Old School

Old School

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// Folklore // General // Il Progetto // Nostalgia // The Bikes // Tradition

  1. Absolutely beautiful! Both of them. And the article, too. I’ve just spent the last week wandering around Cambridge, MA. As with so many college towns, the place is teeming with bicycles. Most of them ugly and eminently forgettable, but I’ve seen a few gems that would be very special with a little work. They’re either locked to a sign, wall, lamppost, or they’re in action, and I wonder if their owners realize and/or appreciate what it is they’re riding. Time, space, and money won’t permit it anytime soon, but I’d love to engage in a personal and local bike rescue project, taking in local classics and restoring them to their former splendor.

  2. phenomenal refurb man, absolutely right all the way around.

    I cannot imagine the countless hours of cleaning, getting the materials ready for final prep, looking for the right goods to deck them out with and etc.

    You did it so justly. Not a wrong choice made, not one.

    Put that feather in your cap and wear it proud.

  3. Beautiful.

    As for the wood rims, did they have anything other than tubs in those days?

  4. @Jarvis

    Yeah, pretty certain they are tubs, but they have a small lip/hook that is similar to the rims on the old Speedwell, which takes clinchers. The tyres/tubes that were bonded to the wood rims appeared to be clinchers that were glued on, but they were so gunked together that it was hard to tell what they were. It didn’t appear that the tube was fully encased in the tyre.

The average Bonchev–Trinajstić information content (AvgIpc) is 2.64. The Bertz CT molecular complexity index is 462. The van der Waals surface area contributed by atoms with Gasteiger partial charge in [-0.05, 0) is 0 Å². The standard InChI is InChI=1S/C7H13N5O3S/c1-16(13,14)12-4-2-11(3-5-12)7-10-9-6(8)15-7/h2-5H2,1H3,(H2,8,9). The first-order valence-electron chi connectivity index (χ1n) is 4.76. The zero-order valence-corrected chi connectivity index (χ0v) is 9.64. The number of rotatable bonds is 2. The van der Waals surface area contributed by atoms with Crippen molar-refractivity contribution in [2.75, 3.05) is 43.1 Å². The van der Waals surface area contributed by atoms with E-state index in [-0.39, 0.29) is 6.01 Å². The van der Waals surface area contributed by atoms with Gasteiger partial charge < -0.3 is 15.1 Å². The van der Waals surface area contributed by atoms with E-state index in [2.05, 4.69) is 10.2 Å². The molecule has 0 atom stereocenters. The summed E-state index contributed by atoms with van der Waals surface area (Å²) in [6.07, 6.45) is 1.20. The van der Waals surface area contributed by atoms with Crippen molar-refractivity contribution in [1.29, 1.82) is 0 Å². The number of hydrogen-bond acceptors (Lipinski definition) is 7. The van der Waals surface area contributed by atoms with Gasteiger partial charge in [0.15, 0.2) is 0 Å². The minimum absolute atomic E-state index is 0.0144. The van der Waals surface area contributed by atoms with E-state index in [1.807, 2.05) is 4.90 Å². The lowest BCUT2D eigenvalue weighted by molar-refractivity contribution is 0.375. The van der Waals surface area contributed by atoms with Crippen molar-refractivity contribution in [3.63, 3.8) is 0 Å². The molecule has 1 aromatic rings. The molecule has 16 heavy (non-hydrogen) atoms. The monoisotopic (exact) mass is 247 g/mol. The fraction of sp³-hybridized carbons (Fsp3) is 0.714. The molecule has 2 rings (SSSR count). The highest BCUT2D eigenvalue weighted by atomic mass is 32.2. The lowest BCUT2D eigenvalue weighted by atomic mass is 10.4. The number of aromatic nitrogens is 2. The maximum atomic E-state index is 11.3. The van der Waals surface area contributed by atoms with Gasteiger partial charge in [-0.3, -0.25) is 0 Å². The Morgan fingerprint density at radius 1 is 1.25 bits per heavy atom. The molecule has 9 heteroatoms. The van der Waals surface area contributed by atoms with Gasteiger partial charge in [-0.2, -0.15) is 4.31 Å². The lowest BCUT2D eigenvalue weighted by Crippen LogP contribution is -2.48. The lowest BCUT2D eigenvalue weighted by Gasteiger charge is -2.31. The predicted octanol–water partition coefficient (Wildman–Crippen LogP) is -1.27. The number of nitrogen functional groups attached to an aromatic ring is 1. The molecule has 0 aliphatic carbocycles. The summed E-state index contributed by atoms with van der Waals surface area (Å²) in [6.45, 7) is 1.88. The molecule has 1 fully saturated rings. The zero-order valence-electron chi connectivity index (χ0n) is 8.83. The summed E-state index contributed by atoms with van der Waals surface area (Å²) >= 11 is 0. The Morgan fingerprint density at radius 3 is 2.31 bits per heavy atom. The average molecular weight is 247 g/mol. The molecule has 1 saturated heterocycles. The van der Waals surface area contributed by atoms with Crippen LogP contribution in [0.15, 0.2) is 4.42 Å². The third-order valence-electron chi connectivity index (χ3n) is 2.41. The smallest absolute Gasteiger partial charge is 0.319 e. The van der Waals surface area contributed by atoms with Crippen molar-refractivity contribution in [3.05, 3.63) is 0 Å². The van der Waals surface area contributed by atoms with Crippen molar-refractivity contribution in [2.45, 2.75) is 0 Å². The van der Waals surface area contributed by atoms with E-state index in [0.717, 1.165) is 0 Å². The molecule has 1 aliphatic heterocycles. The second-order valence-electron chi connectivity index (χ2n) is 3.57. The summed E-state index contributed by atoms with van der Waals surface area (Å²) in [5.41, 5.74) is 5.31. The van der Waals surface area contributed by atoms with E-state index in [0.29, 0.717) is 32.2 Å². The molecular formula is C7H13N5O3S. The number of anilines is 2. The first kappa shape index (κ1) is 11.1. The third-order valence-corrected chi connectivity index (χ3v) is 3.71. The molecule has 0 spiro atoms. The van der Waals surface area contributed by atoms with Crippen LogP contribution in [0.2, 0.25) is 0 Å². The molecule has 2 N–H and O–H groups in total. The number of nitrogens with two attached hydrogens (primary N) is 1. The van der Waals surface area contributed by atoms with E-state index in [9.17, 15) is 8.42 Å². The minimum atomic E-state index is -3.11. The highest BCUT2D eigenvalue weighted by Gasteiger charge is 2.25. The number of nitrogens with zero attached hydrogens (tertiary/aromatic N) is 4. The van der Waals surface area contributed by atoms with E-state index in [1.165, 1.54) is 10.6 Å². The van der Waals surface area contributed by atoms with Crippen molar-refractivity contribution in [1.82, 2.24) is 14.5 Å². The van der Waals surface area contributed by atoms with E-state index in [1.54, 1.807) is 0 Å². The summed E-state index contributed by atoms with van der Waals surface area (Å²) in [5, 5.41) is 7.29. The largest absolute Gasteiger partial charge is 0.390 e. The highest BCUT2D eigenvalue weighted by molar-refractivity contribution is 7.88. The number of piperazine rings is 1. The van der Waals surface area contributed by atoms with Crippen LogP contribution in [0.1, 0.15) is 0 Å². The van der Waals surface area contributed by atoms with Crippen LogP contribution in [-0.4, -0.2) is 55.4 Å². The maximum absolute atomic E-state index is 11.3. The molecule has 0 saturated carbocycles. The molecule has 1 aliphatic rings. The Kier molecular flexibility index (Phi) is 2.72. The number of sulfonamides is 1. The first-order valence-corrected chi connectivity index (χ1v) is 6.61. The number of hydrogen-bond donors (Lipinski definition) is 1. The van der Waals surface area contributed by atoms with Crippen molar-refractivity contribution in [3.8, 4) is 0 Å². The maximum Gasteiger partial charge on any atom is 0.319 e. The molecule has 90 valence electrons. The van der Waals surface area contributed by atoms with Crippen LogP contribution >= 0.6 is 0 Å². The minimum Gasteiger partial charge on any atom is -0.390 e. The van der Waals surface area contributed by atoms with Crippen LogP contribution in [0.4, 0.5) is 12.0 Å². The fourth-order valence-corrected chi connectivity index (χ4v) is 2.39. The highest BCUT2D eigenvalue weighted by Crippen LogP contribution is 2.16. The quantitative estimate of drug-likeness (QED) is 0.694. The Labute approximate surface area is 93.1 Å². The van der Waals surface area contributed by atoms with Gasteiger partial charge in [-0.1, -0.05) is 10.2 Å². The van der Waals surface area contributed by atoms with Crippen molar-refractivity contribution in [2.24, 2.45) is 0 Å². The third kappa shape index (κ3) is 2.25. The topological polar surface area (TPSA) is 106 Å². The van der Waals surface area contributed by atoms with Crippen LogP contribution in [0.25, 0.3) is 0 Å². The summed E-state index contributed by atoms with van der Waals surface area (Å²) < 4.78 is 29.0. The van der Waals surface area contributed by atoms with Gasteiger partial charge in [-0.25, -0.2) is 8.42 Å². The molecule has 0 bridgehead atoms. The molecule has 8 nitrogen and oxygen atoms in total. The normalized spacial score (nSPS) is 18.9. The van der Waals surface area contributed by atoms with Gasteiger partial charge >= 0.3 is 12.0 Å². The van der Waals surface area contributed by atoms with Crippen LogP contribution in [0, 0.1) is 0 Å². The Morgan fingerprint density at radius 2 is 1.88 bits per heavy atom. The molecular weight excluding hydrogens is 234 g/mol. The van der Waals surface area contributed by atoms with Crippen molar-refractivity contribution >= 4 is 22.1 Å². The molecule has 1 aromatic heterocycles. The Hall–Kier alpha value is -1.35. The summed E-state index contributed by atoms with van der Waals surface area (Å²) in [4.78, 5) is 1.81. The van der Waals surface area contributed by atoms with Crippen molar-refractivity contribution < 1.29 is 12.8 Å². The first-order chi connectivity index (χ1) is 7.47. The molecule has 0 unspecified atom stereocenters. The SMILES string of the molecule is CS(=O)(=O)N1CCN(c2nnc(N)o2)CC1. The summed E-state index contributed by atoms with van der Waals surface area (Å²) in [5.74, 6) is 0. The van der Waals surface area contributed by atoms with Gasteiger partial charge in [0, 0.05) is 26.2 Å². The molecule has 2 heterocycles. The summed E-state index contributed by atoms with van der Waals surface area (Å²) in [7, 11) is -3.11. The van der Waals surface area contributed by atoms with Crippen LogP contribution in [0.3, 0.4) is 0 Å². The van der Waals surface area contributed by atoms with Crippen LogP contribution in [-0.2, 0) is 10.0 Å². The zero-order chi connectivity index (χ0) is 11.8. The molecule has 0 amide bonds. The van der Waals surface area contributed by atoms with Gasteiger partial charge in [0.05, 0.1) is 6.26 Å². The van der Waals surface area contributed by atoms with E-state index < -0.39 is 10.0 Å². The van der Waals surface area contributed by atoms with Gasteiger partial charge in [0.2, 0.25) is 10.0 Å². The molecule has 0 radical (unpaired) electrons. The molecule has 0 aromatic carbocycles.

Any slick, narrow racing-style tyre in that size is proving a real bitch to find, and only needs to be good enough for the bike to be displayed, not ridden.

  5. What a tale, WHAT A TALE! My Merckx, that’s the stuff right there. Well done, mate, on both the article as well as the restorations.

    I’ve spotted pictures of the Speedwell around, must have been on your personal site. What a masterpiece. And that track bike, mon dieu!! Those wood rims, help me…

    I’ve been dreaming a while now about building up an 80’s-era bike with Record, but maybe I need to refocus on something more like this, a real relic.

    Also, the re-chromed bits are an inspiration. I recently came into this, which is my Velomihottie’s original bike. It was dropped off by here parents when they visited this past summer, and I’ve had the itch to rebuild it ever since, but the chrome bits seemed too hard to restore…but now, I have new inspiration.

    The bell works, by the way.

    Thanks, mate, great story.

    *bites knuckle ala Sonny Corleone*

  6. Oh, and I love that adjustable stem on the track bike!

  7. @Frank
    forget restoring your Velomihottie’s old bike, what you need to do is to go to a nice, flowing downhill trail and feel the freedom of riding an inappropriate bike off-road.